Rock Your Baby
|"Rock Your Baby"|
|Single by George McCrae|
|from the album Rock Your Baby|
|B-side||"Rock Your Baby (Part 2)"|
|Genre||Disco, Memphis soul|
|Length||3:14 (7" version)|
6:24 (album version)
|Label||TK Records, Jay Boy (UK)|
|Songwriter(s)||Harry Wayne Casey, Richard Finch|
|Producer(s)||Harry Wayne Casey, Richard Finch|
"Rock Your Baby" is the debut single by George McCrae. Written and produced by Harry Wayne Casey and Richard Finch of KC and the Sunshine Band, "Rock Your Baby" was one of the landmark recordings of early disco music. A massive international hit, the song reached number one on the Billboard Hot 100 singles chart in the United States, spending two weeks at the top in July 1974, number one on the R&B singles chart, and repeating the feat on the UK Singles Chart, spending three weeks at the top of the chart in July 1974. Having sold 11 million copies, it is one of the fewer than 40 all-time singles to have sold 10 million (or more) physical copies worldwide.
The backing track for the record was recorded in 45 minutes as a demo and featured guitarist Jerome Smith of KC and the Sunshine Band, with Casey on keyboards and Finch on bass and drums. It was also one of the first records to use a drum machine, an early Roland rhythm machine. The track was not originally intended for McCrae but he happened to be in the studio, added a vocal and the resulting combination of infectious rhythm and falsetto vocals made it a hit. Music critic Robert Christgau has described the song as "irresistibly Memphis-cum-disco-with-a-hook".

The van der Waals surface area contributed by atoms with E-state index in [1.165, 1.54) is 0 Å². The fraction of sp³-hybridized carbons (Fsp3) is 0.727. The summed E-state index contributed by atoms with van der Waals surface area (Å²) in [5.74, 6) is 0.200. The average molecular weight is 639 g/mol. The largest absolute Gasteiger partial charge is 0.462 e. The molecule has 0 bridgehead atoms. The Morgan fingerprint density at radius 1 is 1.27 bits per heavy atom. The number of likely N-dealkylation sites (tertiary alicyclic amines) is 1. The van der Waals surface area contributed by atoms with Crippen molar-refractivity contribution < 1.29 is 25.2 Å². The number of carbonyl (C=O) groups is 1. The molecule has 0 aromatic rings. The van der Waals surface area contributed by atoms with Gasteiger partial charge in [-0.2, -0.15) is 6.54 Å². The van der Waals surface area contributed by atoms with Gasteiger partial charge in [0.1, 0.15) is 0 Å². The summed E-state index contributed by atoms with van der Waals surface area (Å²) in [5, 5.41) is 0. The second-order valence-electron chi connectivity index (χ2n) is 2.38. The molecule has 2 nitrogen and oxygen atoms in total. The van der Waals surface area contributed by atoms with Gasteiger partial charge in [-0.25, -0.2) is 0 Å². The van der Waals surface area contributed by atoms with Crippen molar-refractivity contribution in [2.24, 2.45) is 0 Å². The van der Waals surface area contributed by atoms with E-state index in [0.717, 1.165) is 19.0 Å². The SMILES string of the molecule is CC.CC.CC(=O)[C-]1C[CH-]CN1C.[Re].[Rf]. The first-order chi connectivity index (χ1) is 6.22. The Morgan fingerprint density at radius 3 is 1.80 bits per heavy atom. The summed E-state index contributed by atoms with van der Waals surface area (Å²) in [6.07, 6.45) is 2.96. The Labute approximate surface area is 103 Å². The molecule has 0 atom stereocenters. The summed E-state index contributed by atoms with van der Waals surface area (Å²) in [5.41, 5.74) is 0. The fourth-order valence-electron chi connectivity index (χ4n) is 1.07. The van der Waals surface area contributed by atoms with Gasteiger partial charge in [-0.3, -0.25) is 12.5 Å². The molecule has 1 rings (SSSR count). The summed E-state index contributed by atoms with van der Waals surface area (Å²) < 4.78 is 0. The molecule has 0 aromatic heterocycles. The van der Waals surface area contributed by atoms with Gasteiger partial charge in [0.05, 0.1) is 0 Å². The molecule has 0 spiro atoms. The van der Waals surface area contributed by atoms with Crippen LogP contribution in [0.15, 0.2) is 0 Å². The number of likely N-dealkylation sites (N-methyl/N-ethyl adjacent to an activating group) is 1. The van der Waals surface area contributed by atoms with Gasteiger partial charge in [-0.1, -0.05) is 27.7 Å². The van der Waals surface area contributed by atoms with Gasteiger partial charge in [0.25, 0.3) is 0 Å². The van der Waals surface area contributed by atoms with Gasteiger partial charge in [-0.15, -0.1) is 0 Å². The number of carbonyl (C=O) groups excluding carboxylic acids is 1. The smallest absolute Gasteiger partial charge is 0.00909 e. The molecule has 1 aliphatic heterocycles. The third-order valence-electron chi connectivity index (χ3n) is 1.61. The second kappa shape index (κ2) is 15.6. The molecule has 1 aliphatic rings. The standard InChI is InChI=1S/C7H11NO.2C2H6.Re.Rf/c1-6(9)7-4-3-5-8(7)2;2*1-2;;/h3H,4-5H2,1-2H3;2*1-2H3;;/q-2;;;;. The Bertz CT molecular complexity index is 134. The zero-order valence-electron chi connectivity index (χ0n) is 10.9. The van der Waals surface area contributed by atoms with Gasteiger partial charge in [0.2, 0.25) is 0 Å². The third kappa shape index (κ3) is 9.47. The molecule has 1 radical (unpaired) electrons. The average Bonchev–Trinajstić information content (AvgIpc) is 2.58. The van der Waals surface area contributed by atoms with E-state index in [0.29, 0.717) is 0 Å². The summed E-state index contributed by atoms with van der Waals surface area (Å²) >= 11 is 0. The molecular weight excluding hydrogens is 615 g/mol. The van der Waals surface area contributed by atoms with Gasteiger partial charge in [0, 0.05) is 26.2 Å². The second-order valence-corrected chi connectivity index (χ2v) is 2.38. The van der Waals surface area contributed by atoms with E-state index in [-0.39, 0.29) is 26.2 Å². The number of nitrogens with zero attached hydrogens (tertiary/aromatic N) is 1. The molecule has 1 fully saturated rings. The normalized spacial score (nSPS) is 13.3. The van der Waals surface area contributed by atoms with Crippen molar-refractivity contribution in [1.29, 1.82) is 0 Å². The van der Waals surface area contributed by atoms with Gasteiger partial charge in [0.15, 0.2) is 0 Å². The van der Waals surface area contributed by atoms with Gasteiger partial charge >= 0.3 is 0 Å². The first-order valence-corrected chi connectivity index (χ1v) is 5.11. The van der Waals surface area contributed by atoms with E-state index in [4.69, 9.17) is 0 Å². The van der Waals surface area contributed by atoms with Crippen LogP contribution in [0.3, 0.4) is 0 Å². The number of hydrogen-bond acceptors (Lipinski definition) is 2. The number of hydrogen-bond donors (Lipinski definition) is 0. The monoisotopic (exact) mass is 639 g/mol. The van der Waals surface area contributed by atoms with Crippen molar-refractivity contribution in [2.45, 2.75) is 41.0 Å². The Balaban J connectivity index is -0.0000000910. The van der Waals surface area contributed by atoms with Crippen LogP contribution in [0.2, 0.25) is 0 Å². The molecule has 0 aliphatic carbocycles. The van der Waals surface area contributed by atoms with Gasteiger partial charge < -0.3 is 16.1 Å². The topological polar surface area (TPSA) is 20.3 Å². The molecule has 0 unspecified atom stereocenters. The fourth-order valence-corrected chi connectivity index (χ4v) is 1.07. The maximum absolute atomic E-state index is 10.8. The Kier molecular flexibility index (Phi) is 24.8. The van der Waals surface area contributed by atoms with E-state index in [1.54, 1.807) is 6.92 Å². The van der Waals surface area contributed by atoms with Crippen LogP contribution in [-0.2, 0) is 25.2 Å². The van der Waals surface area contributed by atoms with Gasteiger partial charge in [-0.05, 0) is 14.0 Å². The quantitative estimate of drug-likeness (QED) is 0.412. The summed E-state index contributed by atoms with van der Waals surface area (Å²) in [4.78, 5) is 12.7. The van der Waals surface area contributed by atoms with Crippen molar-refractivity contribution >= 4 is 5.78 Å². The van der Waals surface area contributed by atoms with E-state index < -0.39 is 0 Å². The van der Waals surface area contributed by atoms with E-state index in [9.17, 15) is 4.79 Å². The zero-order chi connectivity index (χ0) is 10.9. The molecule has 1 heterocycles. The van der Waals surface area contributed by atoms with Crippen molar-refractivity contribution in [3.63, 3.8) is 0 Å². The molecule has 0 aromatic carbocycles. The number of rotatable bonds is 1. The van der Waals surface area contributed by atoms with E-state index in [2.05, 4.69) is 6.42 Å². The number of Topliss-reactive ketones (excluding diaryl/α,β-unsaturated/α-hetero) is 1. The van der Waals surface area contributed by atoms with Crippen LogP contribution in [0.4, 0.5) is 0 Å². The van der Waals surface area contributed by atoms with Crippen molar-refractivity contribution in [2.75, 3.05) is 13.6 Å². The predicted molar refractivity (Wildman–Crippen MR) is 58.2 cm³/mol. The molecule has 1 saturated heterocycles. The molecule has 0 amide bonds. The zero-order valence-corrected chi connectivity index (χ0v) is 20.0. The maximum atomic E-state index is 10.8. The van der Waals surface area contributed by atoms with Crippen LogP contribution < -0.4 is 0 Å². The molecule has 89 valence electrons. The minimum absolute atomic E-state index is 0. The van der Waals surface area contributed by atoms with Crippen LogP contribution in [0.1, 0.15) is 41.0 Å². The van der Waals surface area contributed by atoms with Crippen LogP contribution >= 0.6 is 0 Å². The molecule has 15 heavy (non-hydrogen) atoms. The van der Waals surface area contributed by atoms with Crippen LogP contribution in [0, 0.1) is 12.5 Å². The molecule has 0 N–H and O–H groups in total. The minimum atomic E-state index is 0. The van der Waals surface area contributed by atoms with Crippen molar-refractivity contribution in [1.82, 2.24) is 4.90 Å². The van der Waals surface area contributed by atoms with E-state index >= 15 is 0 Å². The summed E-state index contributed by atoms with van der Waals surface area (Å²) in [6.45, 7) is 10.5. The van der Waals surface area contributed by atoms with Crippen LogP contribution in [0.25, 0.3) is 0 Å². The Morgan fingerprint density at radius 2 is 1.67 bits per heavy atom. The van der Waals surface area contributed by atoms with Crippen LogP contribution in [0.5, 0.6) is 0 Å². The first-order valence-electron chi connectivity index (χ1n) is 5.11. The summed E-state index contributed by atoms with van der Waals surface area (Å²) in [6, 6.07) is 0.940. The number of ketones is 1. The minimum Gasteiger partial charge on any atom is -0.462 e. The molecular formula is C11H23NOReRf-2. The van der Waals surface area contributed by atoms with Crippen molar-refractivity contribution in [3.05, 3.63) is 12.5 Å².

The chord progression of John Lennon's number one single "Whatever Gets You thru the Night", released a few months later, bears a great resemblance to the one found in "Rock Your Baby". Lennon later admitted to using the song as an inspiration. ABBA's Benny Andersson and Björn Ulvaeus have also cited the song as an inspiration for the backing track of their 1976 smash hit "Dancing Queen". The song was covered by indie rock band The House of Love for the 1992 compilation album Ruby Trax and in the same year by British dance group KWS, whose cover of 'Rock Your Baby' reached number eight in the UK charts that year.
George's wife, Gwen McCrae, recorded an answer song to "Rock Your Baby", released just less than a year later. "Rockin' Chair" reached number nine on the U.S. Billboard Hot 100 in mid-1975. "Rockin' Chair' also reached number one R&B. George provided backing vocals on the song.
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